Built by the Department of Information Technology and Telecommunications (DoITT) using crime complainant data as reported to the NYPD, you can search the map by address and see what felonies have been reported in a certain area, allowing you to understand a bit about where crime is persistent, but not much more than that.
For example, you can see what crime occurred at an approximate location during a particular month, but you don’t know what day of the week or time of day, or what the crime actually was. Like in October on 7th Avenue between 5th and 6th Streets, there was one robbery and one grand larceny. But was someone mugged at knifepoint for an iPhone, or was their purse stolen while they were sitting in a coffee shop, or what? That level of detail is not included.
“DoITT employs innovative technology to improve the accessibility of critical public information,” said Chief Information and Innovation Officer Rahul N. Merchant. ”The interactive crime map builds on report data and presents it visually in neighborhoods across the five boroughs, keeping the public informed about what is going on in their community.”
If the blotter information is indeed made unavailable, then this map may be all that communities are going to get, at least during the last month of this mayor’s term.
We want to be able to help in letting neighbors know about what’s going on in the area, both good and bad — if you’ve been the victim of a crime in Park Slope, after you’ve contacted the police, please consider emailing us at email@example.com, and we can share the details here.
If you have late night travel on the agenda this week, watch out for these changes to the F and G lines:
Coney Island-bound F trains run express from Jay St-MetroTech to Church Av
Late nights, 11:45pm Mon to 5am Tue, Dec 9-10
No Coney Island-bound service at Bergen, Carroll Sts, Smith-9 Sts, 4 Av-9 St, 15 St-Prospect Park and Fort Hamilton Pkwy. For service to these stations, take the F to 7 Av or Church Av and transfer to a Jamaica-bound F. For service from these stations, take the F to 7 Av or Jay St-MetroTech and transfer to a Coney Island-bound F.
No G trains between Hoyt-Schermerhorn Sts and Church Av
Trains run every 30 minutes between Court Sq and Bedford-Nostrand Avs
Late nights, 10:30pm to 5am, Mon to Fri, Dec 9-13
Service operates in two sections: Between Court Sq and Bedford-Nostrand Avs, and between Bedford-Nostrand Avs and Hoyt-Schermerhorn Sts. No G service at Bergen, Carroll Sts, Smith-9 Sts, 4 Av-9 St, 7 Av, 15 St-Prospect Park, Fort Hamilton Pkwy, and Church Av. Take the F instead.
N trains run via the Q in both directions between Canal St and DeKalb Av
Lat nights, all times until October 2014
R shuttle service operates between 95 and 36 Sts, Brooklyn.
No R trains between Lower Manhattan and Downtown Brooklyn
All times until October 2014
R service operates in two sections: Between 71 Av, Queens and Whitehall St, Manhattan; and between 95 St, Bay Ridge and Court St, downtown Brooklyn.
Q trains run every 30 minutes between Atlantic Av-Barclays Ctr and Stillwell Av
Late nights, 11:45pm to 5am, Mon to Fri, until Dec 20
Service operates in two sections: Between 57 St-7 Av and Atlantic Av-Barclays Ctr (D/N platform); and between Atlantic Av-Barclays Ctr and Stillwell Av. Transfer at Atlantic Av-Barclays Ctr to continue your trip. Note: At Prospect Park and 7 Av, all trains board at the Coney Island-bound platform.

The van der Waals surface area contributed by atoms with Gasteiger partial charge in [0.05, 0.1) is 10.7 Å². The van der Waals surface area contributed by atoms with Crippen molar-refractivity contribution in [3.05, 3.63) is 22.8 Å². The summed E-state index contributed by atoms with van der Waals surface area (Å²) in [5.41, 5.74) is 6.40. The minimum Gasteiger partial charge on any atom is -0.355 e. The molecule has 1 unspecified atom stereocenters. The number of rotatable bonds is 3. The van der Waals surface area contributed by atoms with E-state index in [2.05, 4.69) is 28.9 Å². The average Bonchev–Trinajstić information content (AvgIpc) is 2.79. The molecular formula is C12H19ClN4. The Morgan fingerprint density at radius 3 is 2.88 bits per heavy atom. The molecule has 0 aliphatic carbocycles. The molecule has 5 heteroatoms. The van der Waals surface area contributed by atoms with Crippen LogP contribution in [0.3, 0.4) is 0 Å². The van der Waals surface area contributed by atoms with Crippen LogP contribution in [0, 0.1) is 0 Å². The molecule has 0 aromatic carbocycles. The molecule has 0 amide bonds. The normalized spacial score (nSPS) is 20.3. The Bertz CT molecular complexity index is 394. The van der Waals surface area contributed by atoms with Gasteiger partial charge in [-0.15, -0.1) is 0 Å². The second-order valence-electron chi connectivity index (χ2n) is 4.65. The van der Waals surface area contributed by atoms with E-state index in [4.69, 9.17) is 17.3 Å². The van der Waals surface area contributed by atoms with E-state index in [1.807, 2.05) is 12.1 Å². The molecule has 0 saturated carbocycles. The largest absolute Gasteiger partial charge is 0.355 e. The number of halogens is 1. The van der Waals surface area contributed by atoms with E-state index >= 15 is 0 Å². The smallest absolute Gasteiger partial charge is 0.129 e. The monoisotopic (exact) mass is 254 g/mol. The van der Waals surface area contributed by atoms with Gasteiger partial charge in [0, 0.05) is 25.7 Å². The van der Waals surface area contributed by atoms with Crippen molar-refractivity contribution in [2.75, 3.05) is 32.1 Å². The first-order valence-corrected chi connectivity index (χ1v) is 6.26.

These schedules sometimes change, so check mta.info for the latest information.
Sweet antlers on 6th Avenue.
Keep up with neighborhood news all week! Follow us on Twitter, Facebook, and Instagram, sign up for our daily newsletter, and email us with questions, news tips, story ideas, or anything at firstname.lastname@example.org.
Here’s a look back at some stories you might have missed this week:
• A taste of Vermont is coming to 5th Ave with Black Bear Sugarworks.
• Prospect Park’s Lakeside is set to open on December 20.
• Everything you need to know about the Gowanus Whole Foods.
• Mark dangerous spots on a new map from the Park Slope Street Safety Partnership.
• Members are stealing $1,200 worth of merch from the Food Coop every day.
• A Shake Shack update and more news on Flatbush Avenue vacancies.
• Have you tried the s’mores at Winter Warmers yet?
• Where to drop off a Toys for Tots gift.
• A vet is moving down the block to a vacant storefront on 5th Avenue.
• Help the Gowanus Alliance build a reflector tree by donating to CHiPS.
• How did Patrick Stewart only get one write-in vote for mayor?
• Another new apartment building for 4th Avenue.
• Looking for a Christmas tree? Here’s where to find them in the neighborhood.
• Finally, if you can, help support the PS/MS 282 chess team!
“I spy stars in the city,” says photographer jolenesiana.
A Christmas tale told by a local author, puppets teaching counting, live painting, and lots more to check out in the area this weekend:
Holiday Shop At PS 321
When: Saturday, December 7, 10am-5pm
Where: PS 321, 180 7th Avenue
What: Local artists and emerging independent designers will showcase their one-of-a-kind, handcrafted, or limited edition creations. While you shop, the kids can check out some fun activities. Plus, there’s a raffle, where you could win the biggest stuffed bear we’ve ever seen.
How much: Free!
Brooklyn Holiday Book Fair
When: Saturday, December 7, 11am-5pm
Where: The Old Stone House, 336 3rd Street
What: The second annual fair is not just a chance to pick up great gifts from many Brooklyn independent booksellers who will be there. At 4pm local author Paul Auster will read his Brooklyn holiday classic, Auggie Wren’s Christmas Story — just be sure to get there early, because they’re expecting a big crowd.
How much: Free!
123 Sesame And Me
When: Saturday, December 7, 1pm
Where: Central Library, Dweck Center, 10 Grand Army Plaza
What: A high-energy stage production featuring a total of 15 lookalike puppets, including Elmo, Cookie Monster, Big Bird, and more.
How much: Free!
Flatbush Artists Holiday Art Sale
When: Saturday, December 7 & Sunday, December 8, 1-7pm
Where: 502 9th Street, between 7th & 8th Avenues
What: Looking for a unique gift for someone on your list? Check out work including painting, photography, drawing, and more from 15 Brooklyn artists. There will also be performances by poet AJA.
How much: Free!
When: Saturday, December 7, 1-3pm
Where: Music Together of Park Slope, 386 1st Street